The Coen Brothers’s latest movie The Ballad Of Buster Scruggs features six different storylines about the American frontier that all centre on a man named Buster Scruggs.
James Franco, Liam Neeson, David Krumholtz, Brendan Gleeson and Zoe Kazan are among the stars…
I can’t say that this trailer has me especially excited since very little happens in it. Nevertheless, it was great seeing Liam Neeson pop up. Overall though, it’s really my love for Ethan and Joel Coen’s previous movies, namely True Grit (2010) and No Country For Old Men (2007) that are the real reasons I’m open to watching this.
Matthew Willig, Tim Blake Nelson, Saul Rubinek and Tom Waits also star.
In new historical thriller Bridge Of Spies, Tom Hanks is American Lawyer James B. Donovan; a man whose job it is to defend an arrested Soviet spy played by Mark Rylance.
Directed by Steven Spielberg, before watching Bridge Of Spies, I had anticipated fighting legal dialogue and courtroom dramatics. In truth, there’s a touch of that but not in the traditional sense. Some of my favourite moments of dialogue happened during the negotiation scenes, plus in the conversations between Donovan and his CIA contact.
In terms of the film’s look and feel, at first it took me a few minutes to get used to the noticeable reduction in colour in reference to the cinematography, however, considering the Cold War setting of Spielberg’s story, I soon understood.
Hanks’ Donovan is very much a hero; one that I adored because he’s determined and focused on what he believes to be the right and reasonable thing to do; a man of conscience. What’s not to love?
Forrest Gump (1993), one of my favourite Tom Hanks movies came to mind upon reflection because though the characters are quite different, Donovan’s gentle disposition and caring nature took me back to what I loved most about Hanks’ portrayal of Gump.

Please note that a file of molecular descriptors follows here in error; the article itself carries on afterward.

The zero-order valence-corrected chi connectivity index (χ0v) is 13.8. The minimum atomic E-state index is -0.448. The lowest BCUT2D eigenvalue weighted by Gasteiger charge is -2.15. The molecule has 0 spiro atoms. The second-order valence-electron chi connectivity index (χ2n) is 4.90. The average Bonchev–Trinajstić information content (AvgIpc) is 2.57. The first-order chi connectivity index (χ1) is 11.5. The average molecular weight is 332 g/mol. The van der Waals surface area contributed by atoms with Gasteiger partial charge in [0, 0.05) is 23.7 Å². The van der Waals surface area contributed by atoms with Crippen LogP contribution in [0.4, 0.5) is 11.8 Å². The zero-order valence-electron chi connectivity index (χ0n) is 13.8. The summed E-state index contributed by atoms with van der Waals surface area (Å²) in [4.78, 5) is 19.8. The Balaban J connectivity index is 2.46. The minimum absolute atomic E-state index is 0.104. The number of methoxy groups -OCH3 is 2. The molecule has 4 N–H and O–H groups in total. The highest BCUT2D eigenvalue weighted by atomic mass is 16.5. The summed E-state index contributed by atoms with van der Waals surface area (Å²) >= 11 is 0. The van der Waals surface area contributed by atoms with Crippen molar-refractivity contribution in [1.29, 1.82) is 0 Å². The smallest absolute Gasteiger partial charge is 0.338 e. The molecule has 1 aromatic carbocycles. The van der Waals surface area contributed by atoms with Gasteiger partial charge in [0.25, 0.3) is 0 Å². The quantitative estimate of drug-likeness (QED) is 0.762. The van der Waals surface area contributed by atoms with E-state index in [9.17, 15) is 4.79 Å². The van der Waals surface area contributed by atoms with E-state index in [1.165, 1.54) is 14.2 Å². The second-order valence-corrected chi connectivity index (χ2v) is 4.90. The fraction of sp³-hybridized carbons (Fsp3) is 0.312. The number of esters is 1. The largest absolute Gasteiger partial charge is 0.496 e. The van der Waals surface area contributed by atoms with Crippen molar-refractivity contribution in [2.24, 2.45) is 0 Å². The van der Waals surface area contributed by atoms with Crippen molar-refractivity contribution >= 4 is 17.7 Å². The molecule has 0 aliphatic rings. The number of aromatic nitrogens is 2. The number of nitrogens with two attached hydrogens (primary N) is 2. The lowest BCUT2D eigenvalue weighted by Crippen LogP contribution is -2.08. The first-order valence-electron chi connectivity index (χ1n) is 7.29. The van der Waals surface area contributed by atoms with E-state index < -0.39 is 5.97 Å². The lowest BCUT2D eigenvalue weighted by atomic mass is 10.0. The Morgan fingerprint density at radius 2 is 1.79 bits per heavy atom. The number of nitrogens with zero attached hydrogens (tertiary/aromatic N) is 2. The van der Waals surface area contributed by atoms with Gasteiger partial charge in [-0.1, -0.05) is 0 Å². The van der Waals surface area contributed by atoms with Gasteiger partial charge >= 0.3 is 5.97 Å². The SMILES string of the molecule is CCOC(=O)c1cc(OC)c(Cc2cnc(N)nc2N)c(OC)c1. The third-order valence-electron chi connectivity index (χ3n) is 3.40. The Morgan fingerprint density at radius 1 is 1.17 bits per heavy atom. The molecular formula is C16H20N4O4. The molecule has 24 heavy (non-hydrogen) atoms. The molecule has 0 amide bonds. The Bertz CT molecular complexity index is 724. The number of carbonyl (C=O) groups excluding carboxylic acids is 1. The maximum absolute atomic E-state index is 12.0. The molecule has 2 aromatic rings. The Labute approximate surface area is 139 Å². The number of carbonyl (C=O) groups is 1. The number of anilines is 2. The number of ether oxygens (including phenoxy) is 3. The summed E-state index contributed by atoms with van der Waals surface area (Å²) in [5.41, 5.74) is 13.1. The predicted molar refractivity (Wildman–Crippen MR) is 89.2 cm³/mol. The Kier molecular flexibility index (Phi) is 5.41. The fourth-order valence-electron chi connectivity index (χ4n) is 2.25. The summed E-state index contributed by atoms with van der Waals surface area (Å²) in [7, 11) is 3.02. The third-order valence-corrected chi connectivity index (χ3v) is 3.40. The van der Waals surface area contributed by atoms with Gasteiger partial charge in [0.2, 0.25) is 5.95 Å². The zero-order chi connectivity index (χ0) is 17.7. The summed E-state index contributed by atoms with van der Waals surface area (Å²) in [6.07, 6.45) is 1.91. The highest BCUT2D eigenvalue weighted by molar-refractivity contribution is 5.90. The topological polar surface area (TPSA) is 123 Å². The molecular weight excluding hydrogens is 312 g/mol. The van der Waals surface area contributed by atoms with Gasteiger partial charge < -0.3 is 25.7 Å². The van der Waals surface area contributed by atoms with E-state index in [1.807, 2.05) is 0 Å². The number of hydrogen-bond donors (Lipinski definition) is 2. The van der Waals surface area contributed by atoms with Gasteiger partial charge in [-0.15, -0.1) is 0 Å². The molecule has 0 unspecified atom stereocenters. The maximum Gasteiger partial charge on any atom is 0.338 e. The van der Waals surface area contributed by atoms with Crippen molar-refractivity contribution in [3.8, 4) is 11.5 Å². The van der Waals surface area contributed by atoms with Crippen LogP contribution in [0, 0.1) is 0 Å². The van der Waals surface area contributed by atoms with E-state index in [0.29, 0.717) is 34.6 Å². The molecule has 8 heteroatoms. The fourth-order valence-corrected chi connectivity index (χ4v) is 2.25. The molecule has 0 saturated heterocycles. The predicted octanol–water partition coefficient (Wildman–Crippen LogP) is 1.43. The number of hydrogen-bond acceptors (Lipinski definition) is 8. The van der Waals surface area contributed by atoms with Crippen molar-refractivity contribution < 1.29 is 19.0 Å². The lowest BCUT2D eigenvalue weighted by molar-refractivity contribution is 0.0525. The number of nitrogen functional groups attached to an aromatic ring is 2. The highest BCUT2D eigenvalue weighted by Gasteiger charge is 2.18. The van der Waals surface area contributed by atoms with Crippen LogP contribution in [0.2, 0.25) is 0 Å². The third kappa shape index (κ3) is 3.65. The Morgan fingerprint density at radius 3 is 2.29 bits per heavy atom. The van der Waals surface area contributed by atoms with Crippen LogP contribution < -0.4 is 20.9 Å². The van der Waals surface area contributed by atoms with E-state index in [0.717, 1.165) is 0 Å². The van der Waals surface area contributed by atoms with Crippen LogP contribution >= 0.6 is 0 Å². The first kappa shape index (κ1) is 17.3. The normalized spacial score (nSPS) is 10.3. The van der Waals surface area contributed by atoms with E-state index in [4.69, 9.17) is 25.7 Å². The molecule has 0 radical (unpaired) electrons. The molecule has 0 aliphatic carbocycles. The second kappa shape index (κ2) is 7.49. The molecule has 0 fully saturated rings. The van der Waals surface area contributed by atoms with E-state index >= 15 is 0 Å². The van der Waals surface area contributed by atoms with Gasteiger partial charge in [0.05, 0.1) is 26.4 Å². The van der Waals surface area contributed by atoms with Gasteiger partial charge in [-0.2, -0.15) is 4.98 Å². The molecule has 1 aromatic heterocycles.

From the lead actors’ well measured performances to the dialogue and story, I enjoyed Bridge Of Spies. Another key highlight for me is the beautiful ending and all it said so perfectly without words.
I’m sad to say that Hail, Caesar! has proven to be quite the bore. Regrettably, I found the trailer far more entertaining than the movie.
The trailer is funny, filled with the glamour, colours and seemingly odd characters of 1950s Hollywood; all good things. I liked the fact that it didn’t give much away in terms of where the story was going or even who the key protagonist might be, and it moved at a more than reasonable pace.
Unfortunately, however, a slow pace and an inadequately intriguing story that never goes anywhere are my biggest issues with Hail, Caesar! Part of the problem might be that there were too many stories trying to happen at the same time.
On the positive side, in addition to the humorous moments (the best of which you see in the trailer) what I do like about Hail, Caesar! is the glamour and colourful attire worn by the film’s main female characters. The characters played far too briefly by Scarlett Johansson, Tilda Swinton and Veronica Osorio. Had it not been for these highlights, I’m not sure I’d have made it through to the end.
Overall, I think I’d have much preferred to see only the funny moments in this movie; something like a Saturday Night Live comedy sketch format. An outrageous suggestion I’m sure, but I really was hoping for more from a Coen brothers written/directed film. I guess I’ll always shave the costumes and glamour.
Needless to say, Hail, Caesar! is not my favourite film by the Coens. That title will probably always belong to the excellent, No Country For Old Men (2007), a movie I continue to recommend.
It’s hard not to pay attention when there’s a new trailer for a Tom Hanks movie. Particularly when said movie is directed by Steven Spielberg…
Should the mention of Hanks and Spielberg not be enough, the Coen brothers, Ethan and Joel Coen make up two thirds of the writing team. Of course this can only mean good things for this ‘based on a true’ story film.
I can’t wait to hear Hanks deliver the fighting dialogue as Lawyer, James Donovan.